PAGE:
The more hydrogen ions an acid has, the stronger it is, and _________ its pH Many acids have formulas that begin with hydrogen. Common acids: HCl hydrochloric acid H SO sulfuric acid 2 4 HNO nitric acid 3 Properties of Bases Bitter taste.
Feels slippery (soap, shampoo, detergent). Turns red Litmus paper blue. React with metals but not carbonates. React with acids. Bases in Solutions A base is any substance that produces hydroxide ions (OH-) in water. The hydroxide ion is made of oxygen and hydrogen and it has a negative charge. The more hydroxide ions a base has, the
stronger it is. Common bases: NaOH sodium hydroxide NH ammonia (not all bases have the hydroxide 3 ion. When ammonia reacts with water, it produces hydroxide so it fits the definition of a base.) NH + H O NH + + OH 3 2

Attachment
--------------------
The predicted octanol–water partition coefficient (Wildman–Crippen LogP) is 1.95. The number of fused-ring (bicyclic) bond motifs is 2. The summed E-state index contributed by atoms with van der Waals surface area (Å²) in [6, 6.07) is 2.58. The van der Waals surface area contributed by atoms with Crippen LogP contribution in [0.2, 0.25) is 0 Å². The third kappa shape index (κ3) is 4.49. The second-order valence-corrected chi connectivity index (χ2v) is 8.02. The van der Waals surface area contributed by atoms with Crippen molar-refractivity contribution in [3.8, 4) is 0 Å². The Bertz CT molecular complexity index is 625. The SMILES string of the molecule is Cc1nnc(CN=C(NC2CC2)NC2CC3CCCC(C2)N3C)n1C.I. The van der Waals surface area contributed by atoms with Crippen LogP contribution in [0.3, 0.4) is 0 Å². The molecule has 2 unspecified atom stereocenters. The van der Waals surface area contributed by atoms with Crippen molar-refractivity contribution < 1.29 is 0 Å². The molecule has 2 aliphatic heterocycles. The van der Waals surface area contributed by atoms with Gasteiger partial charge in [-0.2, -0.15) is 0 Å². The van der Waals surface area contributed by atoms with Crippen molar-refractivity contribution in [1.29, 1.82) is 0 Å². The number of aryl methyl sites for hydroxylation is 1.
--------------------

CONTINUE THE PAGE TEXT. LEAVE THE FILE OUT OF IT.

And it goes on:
4 Acid-Base Reactions Neutralization is a reaction where an acid reacts with a base to produce a salt and water. The resulting solution is not as acidic or as basic as it was in the beginning. A salt is an ionic compound that is made from the positive ion of the base and the negative ion of the acid during a neutralization reaction. Some common salts include:
CaCl2 calcium chloride - rock salt NaCl - sodium chloride - table salt NH4NO3 ammonium nitrate fertilizer, cold packs